A SANZAAR Judicial Committee Hearing has found Sio Tomkinson of the Highlanders not guilty of contravening Law 9.13 Dangerous Tackling and Law 9.16 Dangerous Charge after he was issued with a Red Card during a Super Rugby match at the weekend.
No further sanction has been imposed on the player.
The incident occurred during the match between the Chiefs and Highlanders at FMG Stadium Waikato in Hamilton on Friday 15 February 2019.
The SANZAAR Judicial Hearing held via video conference on Tuesday. In his finding, the Judicial Committee Chairman Michael Heron QC ruled the following:
"The Judicial Committee conducted a detailed review of all the available evidence, including all camera angles and relevant match reports. The Committee heard evidence from the player, a member of the Highlanders' coaching staff, and received submissions from his legal representative, Aaron Lloyd. The Committee adjourned the hearing to make further inquiries with the match referee and received additional information from him. With the benefit of this further information, the Judicial Committee was satisfied on the balance of probabilities that the referee was wrong in issuing the Red Card. The Committee determined to remove the red card from the Player’s record."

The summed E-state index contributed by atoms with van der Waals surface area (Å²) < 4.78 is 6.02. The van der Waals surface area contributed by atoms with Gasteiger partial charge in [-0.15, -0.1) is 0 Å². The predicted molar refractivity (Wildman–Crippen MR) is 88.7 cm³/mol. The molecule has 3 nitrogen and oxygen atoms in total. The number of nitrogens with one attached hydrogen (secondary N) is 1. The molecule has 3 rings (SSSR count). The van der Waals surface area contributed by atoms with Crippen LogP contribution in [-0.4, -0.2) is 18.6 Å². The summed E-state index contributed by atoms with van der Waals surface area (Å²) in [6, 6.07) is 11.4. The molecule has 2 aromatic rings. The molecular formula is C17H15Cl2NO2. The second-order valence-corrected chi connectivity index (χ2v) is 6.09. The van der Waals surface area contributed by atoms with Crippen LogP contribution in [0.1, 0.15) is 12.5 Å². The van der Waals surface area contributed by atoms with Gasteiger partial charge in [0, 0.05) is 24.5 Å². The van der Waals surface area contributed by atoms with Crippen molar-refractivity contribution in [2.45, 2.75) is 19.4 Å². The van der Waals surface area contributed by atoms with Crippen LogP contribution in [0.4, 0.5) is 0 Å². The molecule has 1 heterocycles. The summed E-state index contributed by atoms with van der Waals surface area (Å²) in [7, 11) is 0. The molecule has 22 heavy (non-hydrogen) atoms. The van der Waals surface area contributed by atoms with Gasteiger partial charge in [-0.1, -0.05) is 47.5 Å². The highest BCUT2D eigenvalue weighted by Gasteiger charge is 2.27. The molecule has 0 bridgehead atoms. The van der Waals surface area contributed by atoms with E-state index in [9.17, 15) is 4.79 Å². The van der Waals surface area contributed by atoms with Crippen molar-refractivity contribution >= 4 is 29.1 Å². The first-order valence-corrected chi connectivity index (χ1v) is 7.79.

"The Judicial Committee found that the Player made contact with his shoulder to the shoulder of the Chiefs player. On careful review of the footage, and on receiving further evidence as above, the Committee determined that the Player did not make contact with the head of the Chiefs player and he did attempt to use his arm in the attempted tackle. Due to the rapid change in angle from the Chiefs player, and the tackle of the other Highlanders player involved, the incident appeared to be more significant that it was. The Committee had the benefit of lengthy analysis and review of the footage and the other evidence which enabled it to determine that there was no contact to the head by the Player and no foul play. Accordingly, there was not a breach of Law 9.13 or 9.16."
"The player is therefore free to play.”